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Eunice, a tiny oil patch town in southeastern New Mexico fallen on hard times, successfully lobbied in 2005 to become the site of the nation’s first gas-centrifuge uranium enrichment plant, after the international consortium of energy companies that own and operate the plant were turned down in Louisiana and Tennessee. The $1.5 billion National Enrichment Facility will have to contend with the gaseous UF6 waste product, which is highly toxic, explosive and pyrophoric when in contact with water and corrosive to most metals. Chances are the waste materials will be stored five miles away from the plant, just across the border in Texas (p. 52).

The oil and gas industry, according to the New Mexico Oil and Gas Association, is the "largest civilian employer in the state." It is ranked second in the country in natural gas production and natural gas reserves, sixth in production of crude oil, and fourth in crude oil reserves (p. 210).
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  A residential street in Eunice. March 2008.
  Out of business on Main Street in Eunice. March 2008.
  Main Street, Eunice. March 2008.
  Rosa Plair’s sister and brother-in-law own JD’s Service Center. They recently asked her to come to Eunice and work in the shop as they are so busy due to high oil prices and the construction of the uranium enrichment facility in town. March 2008.
  Jo Ann Davis and her husband are the owners of JD’s Service Center. She also serves as a Eunice City Councilwoman. She tells me that JD’s sells more Coke products than any other store in the county; the various boom industries that have come to Eunice have helped them expand their business from washing cars to full service plus a small store. March 2008.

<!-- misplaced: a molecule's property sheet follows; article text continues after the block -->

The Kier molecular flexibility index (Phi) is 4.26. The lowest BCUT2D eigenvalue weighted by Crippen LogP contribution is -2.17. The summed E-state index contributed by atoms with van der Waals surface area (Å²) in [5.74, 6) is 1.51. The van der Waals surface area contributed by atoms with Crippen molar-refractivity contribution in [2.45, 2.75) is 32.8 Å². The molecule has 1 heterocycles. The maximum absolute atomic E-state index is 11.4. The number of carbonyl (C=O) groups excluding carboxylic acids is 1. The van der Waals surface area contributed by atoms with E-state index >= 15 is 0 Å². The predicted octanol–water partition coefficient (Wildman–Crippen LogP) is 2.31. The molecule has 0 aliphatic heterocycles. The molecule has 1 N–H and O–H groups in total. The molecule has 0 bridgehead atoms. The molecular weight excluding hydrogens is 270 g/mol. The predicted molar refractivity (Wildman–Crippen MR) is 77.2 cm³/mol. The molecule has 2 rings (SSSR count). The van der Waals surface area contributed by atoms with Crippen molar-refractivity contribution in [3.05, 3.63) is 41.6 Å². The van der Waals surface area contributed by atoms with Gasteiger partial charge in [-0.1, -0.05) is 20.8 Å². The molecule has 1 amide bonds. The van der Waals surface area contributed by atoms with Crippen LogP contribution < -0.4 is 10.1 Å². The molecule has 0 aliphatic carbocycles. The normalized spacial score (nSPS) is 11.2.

The Oil Patch Motel on Eunice’s Main Street has added a trailer park and “cottages” to rent short-term to workers. March 2008.
  At the rodeo grounds in Eunice, which are currently unused. March 2008.
  A shooting range near the small lake outside the town of Eunice. March 2008.
  Louisiana Energy Services’ uranium enrichment facility in Eunice, halfway through its four-year construction. March 2008.   1
  Waiting for a haircut at Eunice’s Cardinal Barber Shop, built in 1934. The owner says that since LES came to town, he’s been working long hours, but there’s no one to hire to relieve him. March 2008.
  Drinkard oil well field outside of Eunice, named after the homestead where the oil was discovered, as per custom. March 2008.
  The town of Eunice has grown to surround this oil company, John H. Hendrix Corp., according to Mayor Matt White. March 2008.
  Outside the garage at JD’s Service Center in Eunice. March 2008.

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[1] According to the Nuclear Information and Research Service in Washington, DC, the LES plant in Eunice "does not have a meaningful or realistic UF-6 disposal strategy…. And there are currently no facilities available in the United States for disposal of the massive quantities of UF-6 the LES plant would generate" (p. 214).
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